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Taking a Loan From Family is Risky for Lender and Borrower, CNBC Survey Finds

Given a choice between maxing out a credit card or borrowing from family, lower-income households and people of color were more likely to take a loan from a relative, a CNBC Invest in You and Acorns Savings Survey found.


When the credit card company says no, the “bank of family” just might say yes.

Given a choice between maxing out a limit on a credit card or taking a loan from a family member, lower-income households and people of color are more likely to turn to relatives, according to a CNBC Invest in You and Acorns Savings Survey.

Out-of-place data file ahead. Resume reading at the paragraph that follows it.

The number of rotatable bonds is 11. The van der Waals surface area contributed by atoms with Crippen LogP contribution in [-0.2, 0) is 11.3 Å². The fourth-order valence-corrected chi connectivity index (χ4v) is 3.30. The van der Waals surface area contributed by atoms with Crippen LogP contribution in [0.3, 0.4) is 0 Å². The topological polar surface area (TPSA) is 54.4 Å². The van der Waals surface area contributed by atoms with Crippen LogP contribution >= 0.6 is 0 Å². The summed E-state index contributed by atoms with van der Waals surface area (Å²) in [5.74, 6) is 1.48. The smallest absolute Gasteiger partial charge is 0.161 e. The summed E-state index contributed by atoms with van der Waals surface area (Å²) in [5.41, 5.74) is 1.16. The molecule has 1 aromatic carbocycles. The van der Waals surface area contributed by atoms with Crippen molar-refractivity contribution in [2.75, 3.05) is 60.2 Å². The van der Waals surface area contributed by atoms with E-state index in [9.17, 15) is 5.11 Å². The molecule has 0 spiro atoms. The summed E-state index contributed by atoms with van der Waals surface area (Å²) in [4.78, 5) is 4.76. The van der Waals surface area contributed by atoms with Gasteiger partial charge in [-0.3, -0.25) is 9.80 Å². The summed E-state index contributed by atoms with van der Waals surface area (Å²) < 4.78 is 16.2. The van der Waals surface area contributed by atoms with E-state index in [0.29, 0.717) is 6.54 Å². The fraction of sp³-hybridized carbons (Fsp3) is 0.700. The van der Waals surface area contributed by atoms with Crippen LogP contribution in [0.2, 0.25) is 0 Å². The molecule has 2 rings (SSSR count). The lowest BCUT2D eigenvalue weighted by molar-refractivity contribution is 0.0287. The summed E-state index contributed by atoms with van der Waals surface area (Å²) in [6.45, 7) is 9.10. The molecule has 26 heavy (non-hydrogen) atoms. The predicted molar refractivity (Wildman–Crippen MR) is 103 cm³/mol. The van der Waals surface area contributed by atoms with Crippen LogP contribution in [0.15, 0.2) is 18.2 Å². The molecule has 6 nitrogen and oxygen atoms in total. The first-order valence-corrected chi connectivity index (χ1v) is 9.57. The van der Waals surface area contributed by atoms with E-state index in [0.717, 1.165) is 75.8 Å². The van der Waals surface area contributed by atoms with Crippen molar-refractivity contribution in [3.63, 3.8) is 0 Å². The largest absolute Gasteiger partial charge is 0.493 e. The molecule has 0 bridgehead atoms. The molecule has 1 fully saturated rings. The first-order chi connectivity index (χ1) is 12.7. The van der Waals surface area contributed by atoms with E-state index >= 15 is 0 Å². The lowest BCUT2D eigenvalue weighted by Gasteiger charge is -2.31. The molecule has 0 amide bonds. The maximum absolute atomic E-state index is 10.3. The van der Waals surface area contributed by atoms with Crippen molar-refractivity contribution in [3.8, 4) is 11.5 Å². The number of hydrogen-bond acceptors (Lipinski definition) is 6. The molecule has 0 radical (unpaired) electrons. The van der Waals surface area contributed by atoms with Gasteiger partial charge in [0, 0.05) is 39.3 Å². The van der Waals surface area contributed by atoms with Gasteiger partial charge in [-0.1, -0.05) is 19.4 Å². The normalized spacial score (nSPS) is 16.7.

Among participants with household income below $50,000, more than half said they would ask to borrow from a family member.


Further, 51 percent of black participants who took the survey said they would ask a relative for a loan, while nearly 6 in 10 Hispanic respondents said they would prefer to turn to family.


The survey was conducted for CNBC by SurveyMonkey in March among a national sample of more than 2,300 adults.


White participants and higher-income households were more inclined to max out their cards. More than half of the people in both cohorts said they would prefer plastic to borrowing from relatives.


Read more here.

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